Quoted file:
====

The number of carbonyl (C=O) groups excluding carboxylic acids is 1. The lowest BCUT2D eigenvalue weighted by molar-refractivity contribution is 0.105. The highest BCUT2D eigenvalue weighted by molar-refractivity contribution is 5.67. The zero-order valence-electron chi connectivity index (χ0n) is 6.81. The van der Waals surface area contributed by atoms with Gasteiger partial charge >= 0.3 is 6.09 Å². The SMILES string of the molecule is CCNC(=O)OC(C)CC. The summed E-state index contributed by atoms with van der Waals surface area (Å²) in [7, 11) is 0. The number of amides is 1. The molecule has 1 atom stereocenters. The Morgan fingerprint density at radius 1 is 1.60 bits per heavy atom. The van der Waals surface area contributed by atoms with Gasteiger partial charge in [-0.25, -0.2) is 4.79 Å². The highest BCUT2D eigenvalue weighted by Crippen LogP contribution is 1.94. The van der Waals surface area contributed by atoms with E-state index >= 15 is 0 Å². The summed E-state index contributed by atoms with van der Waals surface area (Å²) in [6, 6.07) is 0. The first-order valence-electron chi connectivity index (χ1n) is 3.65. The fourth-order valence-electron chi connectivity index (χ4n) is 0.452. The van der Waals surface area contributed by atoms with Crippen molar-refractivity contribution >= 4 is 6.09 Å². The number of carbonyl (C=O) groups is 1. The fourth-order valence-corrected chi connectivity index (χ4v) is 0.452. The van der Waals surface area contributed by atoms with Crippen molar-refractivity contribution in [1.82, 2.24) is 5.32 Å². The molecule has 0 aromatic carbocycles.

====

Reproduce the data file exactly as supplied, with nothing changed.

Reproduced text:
The number of carbonyl (C=O) groups excluding carboxylic acids is 1. The lowest BCUT2D eigenvalue weighted by molar-refractivity contribution is 0.105. The highest BCUT2D eigenvalue weighted by molar-refractivity contribution is 5.67. The zero-order valence-electron chi connectivity index (χ0n) is 6.81. The van der Waals surface area contributed by atoms with Gasteiger partial charge >= 0.3 is 6.09 Å². The SMILES string of the molecule is CCNC(=O)OC(C)CC. The summed E-state index contributed by atoms with van der Waals surface area (Å²) in [7, 11) is 0. The number of amides is 1. The molecule has 1 atom stereocenters. The Morgan fingerprint density at radius 1 is 1.60 bits per heavy atom. The van der Waals surface area contributed by atoms with Gasteiger partial charge in [-0.25, -0.2) is 4.79 Å². The highest BCUT2D eigenvalue weighted by Crippen LogP contribution is 1.94. The van der Waals surface area contributed by atoms with E-state index >= 15 is 0 Å². The summed E-state index contributed by atoms with van der Waals surface area (Å²) in [6, 6.07) is 0. The first-order valence-electron chi connectivity index (χ1n) is 3.65. The fourth-order valence-electron chi connectivity index (χ4n) is 0.452. The van der Waals surface area contributed by atoms with Crippen molar-refractivity contribution >= 4 is 6.09 Å². The number of carbonyl (C=O) groups is 1. The fourth-order valence-corrected chi connectivity index (χ4v) is 0.452. The van der Waals surface area contributed by atoms with Crippen molar-refractivity contribution in [1.82, 2.24) is 5.32 Å². The molecule has 0 aromatic carbocycles.